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Latina Lista: News from the Latinx perspective > Columns & Features > Global Views > Want to find your ‘happy place’? Gallup poll says look in Latin America

Want to find your ‘happy place’? Gallup poll says look in Latin America

LatinaLista — If the economy, Congress or national news headlines have you feeling blue, you might want to jet south of the border to Central or South America. Not so much for the sand and sun, though that would be sure to brighten any mood, but just to feel happier overall!

It seems Paraguay, Colombia, Ecuador, Guatemala, Honduras, Panama, Venezuela, Costa Rica, El Salvador and Nicaragua, in that order, rank as the top ten happiest countries in the world in the latest Gallup Positive Experience Index.

Just in time for Friday’s observance of the third annual International Day of Happiness, it’s the first time in the Gallup poll’s 10 years of global tracking that all top ten countries were from Latin America. And among the top 20 countries, Latin America took 14 spots, with Uruguay, Argentina, Chile and the Dominican Republic rounding out Latino representation. (The U.S. came in at #25).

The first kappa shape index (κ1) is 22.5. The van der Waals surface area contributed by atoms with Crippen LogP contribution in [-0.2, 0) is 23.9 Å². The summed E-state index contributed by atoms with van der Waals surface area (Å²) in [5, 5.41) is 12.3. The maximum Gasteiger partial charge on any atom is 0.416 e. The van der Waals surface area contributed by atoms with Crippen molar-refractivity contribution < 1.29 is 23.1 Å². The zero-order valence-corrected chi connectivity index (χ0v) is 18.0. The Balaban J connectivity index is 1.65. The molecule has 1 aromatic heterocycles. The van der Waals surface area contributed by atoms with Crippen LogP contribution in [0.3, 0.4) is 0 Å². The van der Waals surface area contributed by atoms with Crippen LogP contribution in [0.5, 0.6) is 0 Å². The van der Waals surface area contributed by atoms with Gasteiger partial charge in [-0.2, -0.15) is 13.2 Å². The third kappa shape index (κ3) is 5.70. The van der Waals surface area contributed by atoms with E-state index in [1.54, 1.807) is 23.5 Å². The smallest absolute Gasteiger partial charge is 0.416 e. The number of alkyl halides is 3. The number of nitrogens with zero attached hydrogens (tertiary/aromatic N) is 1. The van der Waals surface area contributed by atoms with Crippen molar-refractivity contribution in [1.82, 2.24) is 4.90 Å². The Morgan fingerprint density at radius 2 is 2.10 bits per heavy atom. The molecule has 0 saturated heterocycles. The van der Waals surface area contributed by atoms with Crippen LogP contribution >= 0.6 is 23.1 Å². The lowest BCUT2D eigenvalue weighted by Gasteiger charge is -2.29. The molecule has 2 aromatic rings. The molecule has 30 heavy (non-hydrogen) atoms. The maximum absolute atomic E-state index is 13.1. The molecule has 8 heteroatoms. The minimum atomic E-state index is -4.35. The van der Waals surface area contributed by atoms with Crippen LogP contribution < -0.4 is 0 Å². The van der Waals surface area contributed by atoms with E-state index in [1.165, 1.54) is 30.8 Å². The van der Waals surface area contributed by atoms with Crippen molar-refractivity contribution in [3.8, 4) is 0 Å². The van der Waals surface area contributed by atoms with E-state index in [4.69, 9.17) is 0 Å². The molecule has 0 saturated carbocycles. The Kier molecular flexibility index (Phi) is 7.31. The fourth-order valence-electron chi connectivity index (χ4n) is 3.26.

Pollsters didn’t exactly ask people if they were happy. Rather, they asked questions like: Have you experienced a lot of enjoyment, smiled or laughed a lot? Did you feel well-rested and feel like you are treated with respect? And did you learn or do something interesting the day before the interview?

The questions are supposed to gauge a person’s positive experience the day before the interview. If enough of the 1,000 people polled in each of the 143 countries included in the survey answer yes to all the questions, then that country ranks as a happy place to live.

The survey took place in 2014 which may account for the odd placement of Venezuela among the top ten, a country undergoing food shortages and internal problems. Yet, as Gallup points out, positive experiences trump materialism.

Money isn’t everything in life. Guatemala is one of the poorest countries in the world, ranking 118th in terms of GDP (nominal) per capita, yet when it comes to positive emotions, it ties for second. There is much to be learned from Latin America on this International Day of Happiness because while they aren’t the wealthiest people in the world, they are certainly among the happiest.

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